Guoguo was a lovely teenage girl who loved writing novels and read Harry Potter.
She founded her own literature group, and dreamed of becoming a comic costume designer. Sadly, she died of cerebral apoplexy in 2016, at the age of 13. Organs from her went on to save five people.
Guoguo's parents, Yu Jiang and Guo Shuang, still keep the room of their only daughter unchanged. Half a year after their only daughter suddenly passed away, the pain is still fresh. Yet they decided the share their story with more people. The story of the life and death of their daughter.
Before Guoguo passed away, they never thought of organ donation. Yet when they were approached by doctors about organ donation, “it was a light in desperation,” recalled Yu Jiang, Guoguo's father. “Knowing that our daughter could continue to live in another way in other people's body, the pain was relieved.” They agreed almost at once.
“Whenever thinking that Guoguo is looking at the world through another person's eyes, it is a big consolation for us.” said Guo Shuang, Guogou's mother. “It helped others, and it is truly helped us, like a light in the darkness.”
Five days before Guoguo passed away, she recorded her first online broadcast, the topic was The Brightest Stars in the Sky. “We are all the embodiment of stars in the sky, and the brightest one is ourselves.” These were her last recorded words, and now her dream has come true.
The letter to my younger brother
Three years ago, Wu Yue received a lung transplant operation. She is now breathing with lungs from another young man. She has been writing to her donor ever year, despite not even knowing his name.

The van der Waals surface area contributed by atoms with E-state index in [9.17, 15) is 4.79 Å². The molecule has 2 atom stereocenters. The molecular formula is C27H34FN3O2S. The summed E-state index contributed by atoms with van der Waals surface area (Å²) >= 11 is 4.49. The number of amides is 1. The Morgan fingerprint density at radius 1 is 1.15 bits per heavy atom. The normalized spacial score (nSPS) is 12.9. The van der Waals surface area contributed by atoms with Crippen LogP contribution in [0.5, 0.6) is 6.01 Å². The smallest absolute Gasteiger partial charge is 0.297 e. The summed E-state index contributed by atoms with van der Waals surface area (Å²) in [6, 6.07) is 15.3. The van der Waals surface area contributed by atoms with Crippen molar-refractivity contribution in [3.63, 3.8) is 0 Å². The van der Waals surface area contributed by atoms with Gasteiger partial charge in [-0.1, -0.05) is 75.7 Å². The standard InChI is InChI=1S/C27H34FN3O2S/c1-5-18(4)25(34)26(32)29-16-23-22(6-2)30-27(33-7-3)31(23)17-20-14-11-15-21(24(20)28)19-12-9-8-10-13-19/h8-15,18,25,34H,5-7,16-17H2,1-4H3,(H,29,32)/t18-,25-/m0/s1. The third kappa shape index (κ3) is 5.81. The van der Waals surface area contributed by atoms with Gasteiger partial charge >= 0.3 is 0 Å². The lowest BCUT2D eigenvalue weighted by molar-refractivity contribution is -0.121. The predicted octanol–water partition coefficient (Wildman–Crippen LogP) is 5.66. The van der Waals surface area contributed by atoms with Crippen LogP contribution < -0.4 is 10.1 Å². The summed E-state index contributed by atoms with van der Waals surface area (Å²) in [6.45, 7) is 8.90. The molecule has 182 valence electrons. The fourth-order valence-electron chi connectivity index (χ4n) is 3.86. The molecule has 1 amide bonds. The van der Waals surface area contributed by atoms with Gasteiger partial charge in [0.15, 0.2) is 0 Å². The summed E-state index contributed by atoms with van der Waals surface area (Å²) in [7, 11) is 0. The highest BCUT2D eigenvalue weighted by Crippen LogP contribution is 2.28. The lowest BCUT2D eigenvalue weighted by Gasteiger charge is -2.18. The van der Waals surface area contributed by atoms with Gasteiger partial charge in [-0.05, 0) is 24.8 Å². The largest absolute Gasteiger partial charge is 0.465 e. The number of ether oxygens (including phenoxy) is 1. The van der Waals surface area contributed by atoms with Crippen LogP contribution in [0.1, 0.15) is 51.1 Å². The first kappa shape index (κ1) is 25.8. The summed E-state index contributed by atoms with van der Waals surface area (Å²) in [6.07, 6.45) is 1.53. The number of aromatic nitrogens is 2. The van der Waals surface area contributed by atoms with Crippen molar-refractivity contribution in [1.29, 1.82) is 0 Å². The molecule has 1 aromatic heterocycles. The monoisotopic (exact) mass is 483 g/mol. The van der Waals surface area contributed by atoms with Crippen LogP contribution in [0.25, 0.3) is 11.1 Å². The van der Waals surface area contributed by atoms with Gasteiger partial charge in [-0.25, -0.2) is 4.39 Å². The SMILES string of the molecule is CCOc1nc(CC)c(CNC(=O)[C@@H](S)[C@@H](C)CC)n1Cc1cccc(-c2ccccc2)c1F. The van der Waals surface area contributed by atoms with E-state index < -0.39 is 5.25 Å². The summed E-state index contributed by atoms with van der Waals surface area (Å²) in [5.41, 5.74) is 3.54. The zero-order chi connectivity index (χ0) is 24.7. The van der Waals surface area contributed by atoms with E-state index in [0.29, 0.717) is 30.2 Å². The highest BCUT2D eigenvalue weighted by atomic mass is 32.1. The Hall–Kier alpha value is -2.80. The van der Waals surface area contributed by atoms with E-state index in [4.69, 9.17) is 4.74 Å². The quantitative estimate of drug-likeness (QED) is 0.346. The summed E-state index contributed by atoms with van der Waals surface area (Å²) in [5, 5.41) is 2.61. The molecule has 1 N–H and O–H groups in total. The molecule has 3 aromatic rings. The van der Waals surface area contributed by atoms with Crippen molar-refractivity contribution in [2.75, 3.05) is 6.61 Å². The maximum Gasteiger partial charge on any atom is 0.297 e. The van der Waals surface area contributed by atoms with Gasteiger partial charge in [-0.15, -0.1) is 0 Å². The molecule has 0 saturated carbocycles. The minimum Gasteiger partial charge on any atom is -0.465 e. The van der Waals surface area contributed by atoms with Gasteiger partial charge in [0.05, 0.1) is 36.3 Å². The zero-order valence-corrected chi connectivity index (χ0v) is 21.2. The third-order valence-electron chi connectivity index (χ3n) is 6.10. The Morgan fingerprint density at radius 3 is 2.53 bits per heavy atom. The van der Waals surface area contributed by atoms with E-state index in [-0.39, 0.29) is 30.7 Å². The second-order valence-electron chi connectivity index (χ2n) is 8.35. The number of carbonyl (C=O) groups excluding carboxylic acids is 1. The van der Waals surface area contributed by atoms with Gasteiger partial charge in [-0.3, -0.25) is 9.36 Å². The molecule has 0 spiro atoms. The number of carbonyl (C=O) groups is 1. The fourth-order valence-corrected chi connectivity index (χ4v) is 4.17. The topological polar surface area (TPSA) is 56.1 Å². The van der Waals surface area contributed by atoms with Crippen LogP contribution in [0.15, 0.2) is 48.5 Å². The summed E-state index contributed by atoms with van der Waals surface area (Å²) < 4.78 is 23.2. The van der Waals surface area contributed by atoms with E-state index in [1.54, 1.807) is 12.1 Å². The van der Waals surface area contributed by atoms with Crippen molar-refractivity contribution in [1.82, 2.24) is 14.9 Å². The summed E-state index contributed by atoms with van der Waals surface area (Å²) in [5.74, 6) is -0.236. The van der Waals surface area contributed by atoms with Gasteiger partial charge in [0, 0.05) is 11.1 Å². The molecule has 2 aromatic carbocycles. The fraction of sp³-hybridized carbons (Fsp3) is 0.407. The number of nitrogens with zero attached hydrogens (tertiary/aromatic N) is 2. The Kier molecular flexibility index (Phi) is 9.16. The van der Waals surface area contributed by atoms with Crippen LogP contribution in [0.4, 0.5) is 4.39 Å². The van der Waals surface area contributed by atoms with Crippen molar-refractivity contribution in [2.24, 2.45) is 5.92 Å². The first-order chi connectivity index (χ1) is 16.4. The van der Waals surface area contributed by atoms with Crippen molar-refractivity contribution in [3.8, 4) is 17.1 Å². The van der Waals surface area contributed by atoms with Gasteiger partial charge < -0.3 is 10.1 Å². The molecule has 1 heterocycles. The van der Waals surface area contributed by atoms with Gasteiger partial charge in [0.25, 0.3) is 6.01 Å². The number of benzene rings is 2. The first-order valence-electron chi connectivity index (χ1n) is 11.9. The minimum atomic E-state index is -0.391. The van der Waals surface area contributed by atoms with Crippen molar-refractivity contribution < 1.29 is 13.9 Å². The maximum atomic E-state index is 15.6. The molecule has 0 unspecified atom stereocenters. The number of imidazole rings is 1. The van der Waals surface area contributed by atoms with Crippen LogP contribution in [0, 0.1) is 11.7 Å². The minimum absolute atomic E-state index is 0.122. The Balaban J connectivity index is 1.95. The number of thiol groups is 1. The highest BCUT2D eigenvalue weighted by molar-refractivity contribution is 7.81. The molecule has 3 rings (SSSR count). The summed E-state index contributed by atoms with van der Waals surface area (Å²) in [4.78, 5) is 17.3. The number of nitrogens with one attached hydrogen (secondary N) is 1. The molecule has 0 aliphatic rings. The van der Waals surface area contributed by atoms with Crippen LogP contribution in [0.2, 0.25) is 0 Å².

She wrote:“ I often imagine what you looked like. Your strong body and dark skin. You would show your white teeth when you smile. I am sorry for the accident you had and hope you didn't suffer too much when you went.”
“This is the second year I accepted your lung. I can go to the gym now. Telling my story is getting easier. Whenever I feel troubled, I would think of the moment I woke up on the operating table. I will treasure your lungs.”
“It is getting hard to move on. For three years, I didn't give up, not because I am strong and brave, but because the present you gave me is too valuable to give up. I hope I will continue to write to you in five years, in ten years.”
China's organ donation system
China outlawed harvesting organs from death row prisoners in 2015. Since then, voluntary organ donation has become the only source of organ transplants. The need for organs is very large in China, yet there is a huge gap between supply and demand.
In Chinese tradition, keeping the body of the deceased complete and intact is very important. Many people are therefore still reluctant to opt in for organ donation.
A group of people has now become a major force for promoting organ donation. They are called organ donation coordinators. Registered under the China Red Cross Society, most of these coordinators are volunteers working in hospitals. Their job is to look for potential donors and keep track of the organ donation process.
Li Qing is an organ donation coordinator in southwest China's Chongqing Municipality. Unlike many of her colleagues, she works full time. It is not easy to find a proper donor, nor get the approval from every direct family member, yet she is not discouraged.
“I would first build up relationships with donors' families. I try to understand them, and explain to them the process of organ donations.” said Li.
According to the China Organ Donation Administration Center, There are over 200,000 registered organ donors so far. The number has rapidly increased in the past several years. In 2016, there were over 4,000 successful organ transplant procedures performed, a significant increase on the number in 2015.